As I run a campaign, The 50 Million Missing, to raise global awareness about India’s female gendercide, one of the things I find I need to do, is highlight that this gendercide is not limited to India. It is happening in Indian communities in the West too. In countries like the U.S., U.K., Canada, and Norway. See this article I wrote on Pickled Politics.
Recently, I interviewed Indo-Canadian, feminist artist Soraya Nulliah, for The 50 Million Missing’s blog, Gender Bytes. Soraya has been using her art to raise awareness about the hidden gendercide in Indo-Canadian communities and the violence it entails. In 2006 she held a solo exhibition titled ‘SHAKTI’ on this theme, at the Nina Haggerty Centre in Edmonton, Canada. As one review of her exhibition pointed out: “Under the rich textures and colour, there is a sad theme: the reality of violence against women…”
Below is my extremely inspiring interview with Soraya. All the paintings in the post are by Soraya Nulliah.
Rita: Your family is of Indian origin, but you grew up in South Africa and Canada and now live in the United States. So why did you choose the subject of violence against Indian women as the theme for your paintings and your exhibition?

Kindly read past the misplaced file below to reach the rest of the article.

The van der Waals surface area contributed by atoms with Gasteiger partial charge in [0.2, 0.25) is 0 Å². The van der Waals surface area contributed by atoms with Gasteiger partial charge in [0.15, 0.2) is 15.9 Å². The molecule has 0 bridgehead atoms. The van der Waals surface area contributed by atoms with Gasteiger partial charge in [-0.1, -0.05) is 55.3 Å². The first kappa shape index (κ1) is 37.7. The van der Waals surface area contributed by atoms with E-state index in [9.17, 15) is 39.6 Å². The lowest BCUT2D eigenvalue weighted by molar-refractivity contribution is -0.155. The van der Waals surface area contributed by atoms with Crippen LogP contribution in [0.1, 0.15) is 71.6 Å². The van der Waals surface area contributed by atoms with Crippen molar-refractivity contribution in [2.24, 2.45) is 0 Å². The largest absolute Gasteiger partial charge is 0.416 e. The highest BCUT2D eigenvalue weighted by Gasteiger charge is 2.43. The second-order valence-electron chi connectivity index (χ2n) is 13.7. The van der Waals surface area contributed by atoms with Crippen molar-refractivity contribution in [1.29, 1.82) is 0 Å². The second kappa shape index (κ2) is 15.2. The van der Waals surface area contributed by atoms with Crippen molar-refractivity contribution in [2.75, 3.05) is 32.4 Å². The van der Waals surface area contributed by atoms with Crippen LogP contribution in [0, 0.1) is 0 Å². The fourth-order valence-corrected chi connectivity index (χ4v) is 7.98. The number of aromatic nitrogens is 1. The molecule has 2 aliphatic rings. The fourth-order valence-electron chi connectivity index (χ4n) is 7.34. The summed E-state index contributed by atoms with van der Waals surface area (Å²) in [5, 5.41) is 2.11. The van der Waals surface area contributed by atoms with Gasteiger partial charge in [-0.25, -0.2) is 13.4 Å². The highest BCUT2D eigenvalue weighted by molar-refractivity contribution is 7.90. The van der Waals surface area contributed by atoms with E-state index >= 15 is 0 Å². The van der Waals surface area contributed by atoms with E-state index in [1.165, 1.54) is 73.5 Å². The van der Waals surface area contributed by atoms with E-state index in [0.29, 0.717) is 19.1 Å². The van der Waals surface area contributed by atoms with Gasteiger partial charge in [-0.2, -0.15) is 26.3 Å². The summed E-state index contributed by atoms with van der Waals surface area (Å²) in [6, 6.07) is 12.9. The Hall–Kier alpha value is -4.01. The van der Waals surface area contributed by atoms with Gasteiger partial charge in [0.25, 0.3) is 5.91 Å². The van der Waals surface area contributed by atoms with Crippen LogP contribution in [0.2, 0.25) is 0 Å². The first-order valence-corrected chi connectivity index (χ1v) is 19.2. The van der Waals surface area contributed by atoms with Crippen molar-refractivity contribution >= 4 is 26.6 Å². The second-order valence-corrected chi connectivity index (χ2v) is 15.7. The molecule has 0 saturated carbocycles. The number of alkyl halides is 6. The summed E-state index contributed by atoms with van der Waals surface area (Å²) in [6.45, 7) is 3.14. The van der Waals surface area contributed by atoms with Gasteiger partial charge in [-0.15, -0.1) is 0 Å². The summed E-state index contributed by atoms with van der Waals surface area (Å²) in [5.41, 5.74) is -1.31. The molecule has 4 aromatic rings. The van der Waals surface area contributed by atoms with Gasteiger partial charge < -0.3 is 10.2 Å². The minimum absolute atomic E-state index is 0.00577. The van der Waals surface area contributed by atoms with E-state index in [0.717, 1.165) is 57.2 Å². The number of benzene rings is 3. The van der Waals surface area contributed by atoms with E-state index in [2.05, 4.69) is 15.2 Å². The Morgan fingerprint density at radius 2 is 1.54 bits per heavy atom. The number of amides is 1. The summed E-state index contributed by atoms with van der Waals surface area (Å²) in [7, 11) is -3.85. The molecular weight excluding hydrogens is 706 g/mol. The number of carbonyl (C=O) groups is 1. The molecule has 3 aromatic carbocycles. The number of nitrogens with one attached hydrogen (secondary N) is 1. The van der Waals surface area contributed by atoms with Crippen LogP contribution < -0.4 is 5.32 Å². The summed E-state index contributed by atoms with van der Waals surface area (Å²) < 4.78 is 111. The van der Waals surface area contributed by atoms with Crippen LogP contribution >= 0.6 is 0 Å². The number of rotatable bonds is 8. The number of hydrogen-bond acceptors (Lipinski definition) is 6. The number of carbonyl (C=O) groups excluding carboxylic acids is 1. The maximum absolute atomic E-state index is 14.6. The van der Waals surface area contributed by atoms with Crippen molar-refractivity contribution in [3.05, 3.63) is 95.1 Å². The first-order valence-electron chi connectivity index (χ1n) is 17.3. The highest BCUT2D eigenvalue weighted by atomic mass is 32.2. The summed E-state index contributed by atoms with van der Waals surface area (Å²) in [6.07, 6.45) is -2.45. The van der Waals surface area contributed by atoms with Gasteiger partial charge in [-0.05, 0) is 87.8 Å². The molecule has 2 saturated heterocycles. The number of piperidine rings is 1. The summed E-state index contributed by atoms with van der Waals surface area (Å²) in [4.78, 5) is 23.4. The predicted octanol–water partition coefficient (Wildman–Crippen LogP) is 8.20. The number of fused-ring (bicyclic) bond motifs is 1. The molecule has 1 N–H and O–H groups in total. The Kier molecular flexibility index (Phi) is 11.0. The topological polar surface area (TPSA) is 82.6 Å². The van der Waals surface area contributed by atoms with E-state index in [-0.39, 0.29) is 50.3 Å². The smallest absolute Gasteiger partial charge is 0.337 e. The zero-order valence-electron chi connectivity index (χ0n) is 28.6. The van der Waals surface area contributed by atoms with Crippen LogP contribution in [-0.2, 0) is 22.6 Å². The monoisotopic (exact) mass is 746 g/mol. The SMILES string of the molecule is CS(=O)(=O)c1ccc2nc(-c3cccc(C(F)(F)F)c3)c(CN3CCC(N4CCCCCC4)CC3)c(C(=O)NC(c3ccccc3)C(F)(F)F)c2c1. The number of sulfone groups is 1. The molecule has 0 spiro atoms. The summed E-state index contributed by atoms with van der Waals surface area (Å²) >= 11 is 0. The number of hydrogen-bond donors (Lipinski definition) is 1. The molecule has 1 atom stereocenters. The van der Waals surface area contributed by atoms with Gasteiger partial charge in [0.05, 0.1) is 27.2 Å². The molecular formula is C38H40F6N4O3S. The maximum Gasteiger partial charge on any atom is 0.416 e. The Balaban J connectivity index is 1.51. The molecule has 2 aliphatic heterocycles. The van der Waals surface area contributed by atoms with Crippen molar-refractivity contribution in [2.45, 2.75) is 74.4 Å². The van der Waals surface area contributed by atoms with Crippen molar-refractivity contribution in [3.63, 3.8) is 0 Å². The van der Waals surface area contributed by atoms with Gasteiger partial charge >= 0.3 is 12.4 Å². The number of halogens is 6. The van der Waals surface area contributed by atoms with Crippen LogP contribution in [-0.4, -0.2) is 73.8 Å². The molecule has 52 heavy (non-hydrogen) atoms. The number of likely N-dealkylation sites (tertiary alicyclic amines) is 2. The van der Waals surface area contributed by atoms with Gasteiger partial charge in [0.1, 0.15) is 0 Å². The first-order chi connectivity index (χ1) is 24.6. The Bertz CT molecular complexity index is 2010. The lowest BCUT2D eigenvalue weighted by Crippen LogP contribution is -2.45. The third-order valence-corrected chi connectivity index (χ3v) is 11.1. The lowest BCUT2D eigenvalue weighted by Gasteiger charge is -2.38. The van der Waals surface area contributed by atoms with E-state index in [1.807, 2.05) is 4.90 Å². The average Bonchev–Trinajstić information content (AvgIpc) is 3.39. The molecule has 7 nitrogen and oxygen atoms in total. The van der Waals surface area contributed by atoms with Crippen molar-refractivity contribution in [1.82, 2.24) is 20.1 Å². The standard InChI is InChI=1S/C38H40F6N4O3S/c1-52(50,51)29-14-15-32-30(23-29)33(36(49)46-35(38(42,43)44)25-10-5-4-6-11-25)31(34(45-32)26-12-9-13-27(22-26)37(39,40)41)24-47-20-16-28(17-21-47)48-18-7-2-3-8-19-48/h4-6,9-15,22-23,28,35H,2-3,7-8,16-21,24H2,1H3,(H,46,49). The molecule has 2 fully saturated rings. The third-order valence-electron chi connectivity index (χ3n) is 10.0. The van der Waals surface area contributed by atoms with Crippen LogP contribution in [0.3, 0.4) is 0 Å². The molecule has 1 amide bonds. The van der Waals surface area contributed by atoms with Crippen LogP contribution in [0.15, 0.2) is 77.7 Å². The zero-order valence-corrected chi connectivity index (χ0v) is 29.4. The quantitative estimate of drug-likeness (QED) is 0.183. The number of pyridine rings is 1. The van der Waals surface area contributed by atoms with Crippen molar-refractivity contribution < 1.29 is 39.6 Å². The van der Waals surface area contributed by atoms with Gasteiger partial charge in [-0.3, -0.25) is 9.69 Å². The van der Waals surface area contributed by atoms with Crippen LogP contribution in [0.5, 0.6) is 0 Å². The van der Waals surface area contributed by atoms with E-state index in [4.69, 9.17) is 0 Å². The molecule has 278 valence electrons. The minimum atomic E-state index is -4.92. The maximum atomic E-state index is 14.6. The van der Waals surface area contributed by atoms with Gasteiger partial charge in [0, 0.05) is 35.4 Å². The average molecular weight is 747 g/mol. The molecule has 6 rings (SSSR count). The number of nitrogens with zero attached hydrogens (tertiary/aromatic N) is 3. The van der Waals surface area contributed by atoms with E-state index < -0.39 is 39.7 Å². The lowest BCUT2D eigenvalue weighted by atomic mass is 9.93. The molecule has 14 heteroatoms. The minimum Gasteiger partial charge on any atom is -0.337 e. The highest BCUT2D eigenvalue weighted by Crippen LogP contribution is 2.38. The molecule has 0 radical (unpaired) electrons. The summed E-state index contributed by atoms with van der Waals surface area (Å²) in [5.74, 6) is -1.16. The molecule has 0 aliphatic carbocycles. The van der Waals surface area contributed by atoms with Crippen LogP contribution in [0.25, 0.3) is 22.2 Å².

SORAYA: I am an Indian woman and a survivor of an abusive and violent childhood. So the issue of violence is first of all very personal to me. I know what its’ like to be an abused child, to perpetually live in fear, humiliation and disempowerment. Rita, I remember this clearly even now, so many years later. One day (I was about 17) after my “father” had beaten me up, my “mother” came into my room after and said “Soraya…we have to put up with this…we are Indian women.” And I said to her “you make a choice to put up with it…I don’t“. I spent about 4-5 months at the Youth Emergency Shelter because “home” wasn’t a safe place for me (I was still in high school). Here was my “mother” who was supposed to be my protector, telling me to accept abuse. This pivotal experience changed me because I realized that my silence does not protect me; it weakens me.
While the issue of violence is personal to me, I also know it’s a common experience for so many others, especially women in the Indian community. Every single friend I have in the Indo-Canadian communities either came from an abusive family or was in an abusive marriage, or both.
Everything your campaign against female gendercide in India addresses is happening to Indian women outside of India as well! When I was attending University in Canada, there was an incident near our town of an Indian man who went down to the basement and chopped his wife’s head off while their children were upstairs!!! Read the rest of the interview here